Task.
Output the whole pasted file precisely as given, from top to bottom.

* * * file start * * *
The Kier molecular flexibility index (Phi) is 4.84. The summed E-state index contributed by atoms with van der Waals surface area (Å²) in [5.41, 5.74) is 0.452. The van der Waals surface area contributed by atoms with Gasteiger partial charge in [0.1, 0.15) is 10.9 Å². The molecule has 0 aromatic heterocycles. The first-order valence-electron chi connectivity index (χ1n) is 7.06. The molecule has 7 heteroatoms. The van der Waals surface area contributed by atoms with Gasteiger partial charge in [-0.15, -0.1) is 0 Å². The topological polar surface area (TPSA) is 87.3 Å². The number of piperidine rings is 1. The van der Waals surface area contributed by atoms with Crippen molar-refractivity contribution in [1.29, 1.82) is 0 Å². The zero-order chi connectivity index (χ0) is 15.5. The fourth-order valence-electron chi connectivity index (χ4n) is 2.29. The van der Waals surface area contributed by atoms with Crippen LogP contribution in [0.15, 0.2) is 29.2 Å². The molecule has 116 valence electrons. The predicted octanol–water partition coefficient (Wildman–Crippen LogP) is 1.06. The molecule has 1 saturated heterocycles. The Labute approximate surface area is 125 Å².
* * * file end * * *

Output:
The Kier molecular flexibility index (Phi) is 4.84. The summed E-state index contributed by atoms with van der Waals surface area (Å²) in [5.41, 5.74) is 0.452. The van der Waals surface area contributed by atoms with Gasteiger partial charge in [0.1, 0.15) is 10.9 Å². The molecule has 0 aromatic heterocycles. The first-order valence-electron chi connectivity index (χ1n) is 7.06. The molecule has 7 heteroatoms. The van der Waals surface area contributed by atoms with Gasteiger partial charge in [-0.15, -0.1) is 0 Å². The topological polar surface area (TPSA) is 87.3 Å². The number of piperidine rings is 1. The van der Waals surface area contributed by atoms with Crippen molar-refractivity contribution in [1.29, 1.82) is 0 Å². The zero-order chi connectivity index (χ0) is 15.5. The fourth-order valence-electron chi connectivity index (χ4n) is 2.29. The van der Waals surface area contributed by atoms with Crippen LogP contribution in [0.15, 0.2) is 29.2 Å². The molecule has 116 valence electrons. The predicted octanol–water partition coefficient (Wildman–Crippen LogP) is 1.06. The molecule has 1 saturated heterocycles. The Labute approximate surface area is 125 Å².